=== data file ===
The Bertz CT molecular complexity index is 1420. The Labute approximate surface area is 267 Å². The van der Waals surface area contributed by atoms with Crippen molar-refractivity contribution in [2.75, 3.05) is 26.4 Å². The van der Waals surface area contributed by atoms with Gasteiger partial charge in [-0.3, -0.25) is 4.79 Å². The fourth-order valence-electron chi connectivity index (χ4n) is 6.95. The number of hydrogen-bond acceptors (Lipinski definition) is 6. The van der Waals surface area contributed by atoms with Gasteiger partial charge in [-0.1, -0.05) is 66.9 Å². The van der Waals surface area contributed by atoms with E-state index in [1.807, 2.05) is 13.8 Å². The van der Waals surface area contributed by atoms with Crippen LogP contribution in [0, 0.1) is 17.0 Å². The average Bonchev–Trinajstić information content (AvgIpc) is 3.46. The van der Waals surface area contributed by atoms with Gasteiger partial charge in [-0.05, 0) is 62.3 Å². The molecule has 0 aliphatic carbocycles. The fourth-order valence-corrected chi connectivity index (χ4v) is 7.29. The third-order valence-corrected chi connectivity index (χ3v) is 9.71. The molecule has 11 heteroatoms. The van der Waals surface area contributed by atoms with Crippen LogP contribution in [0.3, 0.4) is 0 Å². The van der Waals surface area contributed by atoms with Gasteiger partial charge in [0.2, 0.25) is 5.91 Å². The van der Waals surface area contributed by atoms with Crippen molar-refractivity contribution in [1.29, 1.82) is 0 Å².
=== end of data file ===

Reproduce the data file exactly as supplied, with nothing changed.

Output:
The Bertz CT molecular complexity index is 1420. The Labute approximate surface area is 267 Å². The van der Waals surface area contributed by atoms with Crippen molar-refractivity contribution in [2.75, 3.05) is 26.4 Å². The van der Waals surface area contributed by atoms with Gasteiger partial charge in [-0.3, -0.25) is 4.79 Å². The fourth-order valence-electron chi connectivity index (χ4n) is 6.95. The number of hydrogen-bond acceptors (Lipinski definition) is 6. The van der Waals surface area contributed by atoms with Gasteiger partial charge in [-0.1, -0.05) is 66.9 Å². The van der Waals surface area contributed by atoms with E-state index in [1.807, 2.05) is 13.8 Å². The van der Waals surface area contributed by atoms with Crippen LogP contribution in [0, 0.1) is 17.0 Å². The average Bonchev–Trinajstić information content (AvgIpc) is 3.46. The van der Waals surface area contributed by atoms with Gasteiger partial charge in [-0.05, 0) is 62.3 Å². The molecule has 0 aliphatic carbocycles. The fourth-order valence-corrected chi connectivity index (χ4v) is 7.29. The third-order valence-corrected chi connectivity index (χ3v) is 9.71. The molecule has 11 heteroatoms. The van der Waals surface area contributed by atoms with Crippen LogP contribution in [0.3, 0.4) is 0 Å². The van der Waals surface area contributed by atoms with Gasteiger partial charge in [0.2, 0.25) is 5.91 Å². The van der Waals surface area contributed by atoms with Crippen molar-refractivity contribution in [1.29, 1.82) is 0 Å².